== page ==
For those who whinged that the Freddie Mercury biopic "Bohemian Rhapsody" played fast and loose with the facts and the timeline — and I was one — it must be said that director Dexter Fletcher’s Elton John movie “Rocketman” takes even more liberties with truth.
And it’s absolutely fabulous.
“Rocketman” is a magical mystery (and misery) tour through the heights and depths of rock 'n' roll superstardom in the '70s and '80s, a garish Baz Luhrmann-esque fantasia that would have made Ken Russell proud.
You know “Rocketman” is not going to be a standard biopic — or a biopic at all, really — from the get-go. A distressed Elton John, masterfully played by Taron Egerton, exits Madison Square Garden. He grabs a cab and bursts into a rehab facility, joining a circle of recovering alcoholics while fully decked out in a fearsome flame-colored jumpsuit with giant wings and a horned red caplet.
John sits down and lays out his addictions: alcohol, cocaine, sex and, oh yes, he has bulimia. And he has anger management issues.
The rehab setting is where the movie begins and keeps circling back to. We meet 5-year-old Reginald Dwight, a shy, melancholic boy suffering under stern or indifferent parentage, but blessed with uncanny musical ability. That leads to the Royal Academy of Music, an ability to spontaneously write music, beginning to play and sing in a rock band and fortuitously being paired with the man who would become his lifelong lyricist/best friend Bernie Taupin (Jamie Bell, who played Billy Elliot in the movie of the same name in 2000). Taupin drops the lyrics to “Border Song” on him and soon a partnership is born.
John gave “Rocketman” his seal of approval — he’s one of five executive producers — but, unlike the Queen controllers, he did not hold back. (Or not much.) John recently told the Guardian, “It took a fairly Herculean effort to get yourself noticed for taking too much cocaine in the music industry of 1970s LA, but I was clearly prepared to put the hours in.”
As to the movie, he said, “Some studios wanted to tone down the sex and drugs so the film would get a PG-13 rating. But I just haven’t led a PG-13 rated life. … [There are] moments in the film where I was completely disgusting and awful, but then, at my worst, I was disgusting and awful, and there’s no reason to pretend otherwise.”
Egerton, who starred in 2014’s “Kingsman,” fully immerses himself into John’s persona, not only singing the songs terrifically but capturing the performer’s mercurial, nuanced persona. That means various gradations from nice to nasty, the latter, of course, exacerbated by the substance abuse and, we learn, lack of true love. John’s fear, even when he knows the drugs and booze are killing him, is if he could still be creative without them.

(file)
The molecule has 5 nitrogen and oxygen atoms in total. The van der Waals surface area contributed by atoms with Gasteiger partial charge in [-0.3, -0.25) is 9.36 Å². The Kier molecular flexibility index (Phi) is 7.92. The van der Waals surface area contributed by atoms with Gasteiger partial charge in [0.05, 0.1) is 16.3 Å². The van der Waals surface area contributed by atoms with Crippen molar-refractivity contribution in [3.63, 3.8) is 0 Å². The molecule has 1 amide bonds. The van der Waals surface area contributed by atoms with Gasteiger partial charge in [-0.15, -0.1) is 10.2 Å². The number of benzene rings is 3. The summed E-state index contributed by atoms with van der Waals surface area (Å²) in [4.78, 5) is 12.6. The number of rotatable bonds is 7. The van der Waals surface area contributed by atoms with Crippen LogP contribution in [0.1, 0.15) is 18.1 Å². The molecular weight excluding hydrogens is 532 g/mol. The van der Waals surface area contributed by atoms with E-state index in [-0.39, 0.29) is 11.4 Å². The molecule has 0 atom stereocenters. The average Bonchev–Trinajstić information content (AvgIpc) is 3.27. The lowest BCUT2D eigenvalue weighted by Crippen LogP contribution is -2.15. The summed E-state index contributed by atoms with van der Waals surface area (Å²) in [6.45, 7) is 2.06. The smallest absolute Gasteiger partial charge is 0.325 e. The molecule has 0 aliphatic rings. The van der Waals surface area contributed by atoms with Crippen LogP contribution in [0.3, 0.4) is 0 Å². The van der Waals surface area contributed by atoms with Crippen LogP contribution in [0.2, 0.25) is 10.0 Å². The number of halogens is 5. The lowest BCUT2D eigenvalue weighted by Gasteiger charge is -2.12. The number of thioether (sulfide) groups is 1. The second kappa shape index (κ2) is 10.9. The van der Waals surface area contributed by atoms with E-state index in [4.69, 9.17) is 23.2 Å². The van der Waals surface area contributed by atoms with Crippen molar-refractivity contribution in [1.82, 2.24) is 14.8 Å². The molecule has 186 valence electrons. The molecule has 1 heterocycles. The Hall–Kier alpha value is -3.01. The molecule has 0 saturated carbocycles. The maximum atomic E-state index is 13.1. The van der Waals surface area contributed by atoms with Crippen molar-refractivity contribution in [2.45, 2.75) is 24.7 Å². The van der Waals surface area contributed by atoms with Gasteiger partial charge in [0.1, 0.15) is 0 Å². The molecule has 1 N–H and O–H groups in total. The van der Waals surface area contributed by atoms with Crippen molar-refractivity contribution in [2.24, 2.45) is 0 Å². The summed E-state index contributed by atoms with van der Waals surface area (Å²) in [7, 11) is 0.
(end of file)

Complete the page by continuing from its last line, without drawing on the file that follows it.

And when John plays LA’s Troubadour in 1970 — the gigs that lit the fuse for his meteoric rise to fame — he literally levitates off the ground, parallel to the floor as he plays “Crocodile Rock,” which wouldn’t, in real life, be recorded for another two years. You’re floating along with Egerton and smiling too much to care. This is part reality, part fantasy — you decide what you want to believe.
Fletcher seamlessly transports us through time — and tosses the notion of chronology right out the window. Scenes open in one year and segue into another, the accompanying song building (and sometimes gaining orchestral strength) as we watch, jaws dropped, at the glee and merriment. Sometimes the singer is the child Elton, the teenage Elton, the adult Elton, or maybe even not Elton at all. (His mother, his father, his manager, others chip in lines.) During “Saturday Night’s Alright for Fighting,” highly choreographed fights and dancing break out in the bar and then spill into the streets. This is rock ‘n’ roll a la “La La Land.”
John’s sexuality is initially hazy, but soon clearly gay. Early on, he asks Taupin that, if he was gay, would that be OK? Sure. It was no big deal to Taupin, but the times demanded shielding the public from that knowledge. That point was stressed by John Reid (Richard Madden) who becomes John’s lover and manager. (The musician's four-year marriage to sound engineer Renate Blauel is barely a blip in the movie.)
John and Reid, so sweet at the onset and particularly sexual at another point, later have a vicious falling out, each one acting despicably toward the other. John has cross words with just about everyone at some point and starts to bottom out around 80 minutes into the two-hour film. The nadir — and this is reportedly true — is John teetering on a diving board on a pool at his LA home, in the midst of a wild party, massively messed up, and purposefully falling into the water. “For my next trick,” he says, “I’m going to f------ kill myself.”
But while under the water — and this is not true — John discovers his young self at a small piano playing “Rocket Man” and is soon brought to the surface. It’s not easy, but redemption may be in reach and it will require him learning to love the Reggie he used to be and coming to terms with the harm he’s caused.
“Rocketman” is just the first edge of an Elton John blitz. He is currently in Europe on his farewell tour — it comes to Boston on Nov. 15 at TD Garden — and his autobiography will be published Oct. 15.